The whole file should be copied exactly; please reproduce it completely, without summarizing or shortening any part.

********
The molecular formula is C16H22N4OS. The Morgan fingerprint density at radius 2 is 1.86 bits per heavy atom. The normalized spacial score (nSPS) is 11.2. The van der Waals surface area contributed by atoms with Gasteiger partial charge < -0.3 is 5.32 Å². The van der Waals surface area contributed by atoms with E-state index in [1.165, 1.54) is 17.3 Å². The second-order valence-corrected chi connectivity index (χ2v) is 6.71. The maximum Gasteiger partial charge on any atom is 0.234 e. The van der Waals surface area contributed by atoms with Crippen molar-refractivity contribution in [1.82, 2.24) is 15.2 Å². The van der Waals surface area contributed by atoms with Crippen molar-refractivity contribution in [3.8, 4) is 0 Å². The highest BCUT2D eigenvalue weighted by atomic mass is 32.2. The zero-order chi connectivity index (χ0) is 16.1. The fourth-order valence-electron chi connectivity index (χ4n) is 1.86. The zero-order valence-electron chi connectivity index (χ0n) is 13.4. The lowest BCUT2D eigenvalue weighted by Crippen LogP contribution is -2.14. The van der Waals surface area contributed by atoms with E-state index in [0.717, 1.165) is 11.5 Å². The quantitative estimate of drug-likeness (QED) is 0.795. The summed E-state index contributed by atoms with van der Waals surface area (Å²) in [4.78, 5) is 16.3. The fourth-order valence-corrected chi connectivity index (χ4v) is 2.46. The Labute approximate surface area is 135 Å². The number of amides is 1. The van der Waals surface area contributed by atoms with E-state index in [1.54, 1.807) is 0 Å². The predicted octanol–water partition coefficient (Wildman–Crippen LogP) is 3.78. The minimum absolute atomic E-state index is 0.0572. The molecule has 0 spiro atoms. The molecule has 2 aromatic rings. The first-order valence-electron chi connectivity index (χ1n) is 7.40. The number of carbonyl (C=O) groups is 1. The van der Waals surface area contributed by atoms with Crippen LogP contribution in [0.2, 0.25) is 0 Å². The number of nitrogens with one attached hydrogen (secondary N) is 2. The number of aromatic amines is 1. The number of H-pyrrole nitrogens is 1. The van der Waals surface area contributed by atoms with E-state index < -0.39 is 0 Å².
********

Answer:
The molecular formula is C16H22N4OS. The Morgan fingerprint density at radius 2 is 1.86 bits per heavy atom. The normalized spacial score (nSPS) is 11.2. The van der Waals surface area contributed by atoms with Gasteiger partial charge < -0.3 is 5.32 Å². The van der Waals surface area contributed by atoms with E-state index in [1.165, 1.54) is 17.3 Å². The second-order valence-corrected chi connectivity index (χ2v) is 6.71. The maximum Gasteiger partial charge on any atom is 0.234 e. The van der Waals surface area contributed by atoms with Crippen molar-refractivity contribution in [1.82, 2.24) is 15.2 Å². The van der Waals surface area contributed by atoms with Crippen molar-refractivity contribution in [3.8, 4) is 0 Å². The highest BCUT2D eigenvalue weighted by atomic mass is 32.2. The zero-order chi connectivity index (χ0) is 16.1. The fourth-order valence-electron chi connectivity index (χ4n) is 1.86. The zero-order valence-electron chi connectivity index (χ0n) is 13.4. The lowest BCUT2D eigenvalue weighted by Crippen LogP contribution is -2.14. The van der Waals surface area contributed by atoms with E-state index in [0.717, 1.165) is 11.5 Å². The quantitative estimate of drug-likeness (QED) is 0.795. The summed E-state index contributed by atoms with van der Waals surface area (Å²) in [4.78, 5) is 16.3. The fourth-order valence-corrected chi connectivity index (χ4v) is 2.46. The Labute approximate surface area is 135 Å². The number of amides is 1. The van der Waals surface area contributed by atoms with E-state index in [1.54, 1.807) is 0 Å². The predicted octanol–water partition coefficient (Wildman–Crippen LogP) is 3.78. The minimum absolute atomic E-state index is 0.0572. The molecule has 0 spiro atoms. The molecule has 2 aromatic rings. The first-order valence-electron chi connectivity index (χ1n) is 7.40. The number of carbonyl (C=O) groups is 1. The van der Waals surface area contributed by atoms with Crippen LogP contribution in [0.2, 0.25) is 0 Å². The number of nitrogens with one attached hydrogen (secondary N) is 2. The number of aromatic amines is 1. The number of H-pyrrole nitrogens is 1. The van der Waals surface area contributed by atoms with E-state index < -0.39 is 0 Å².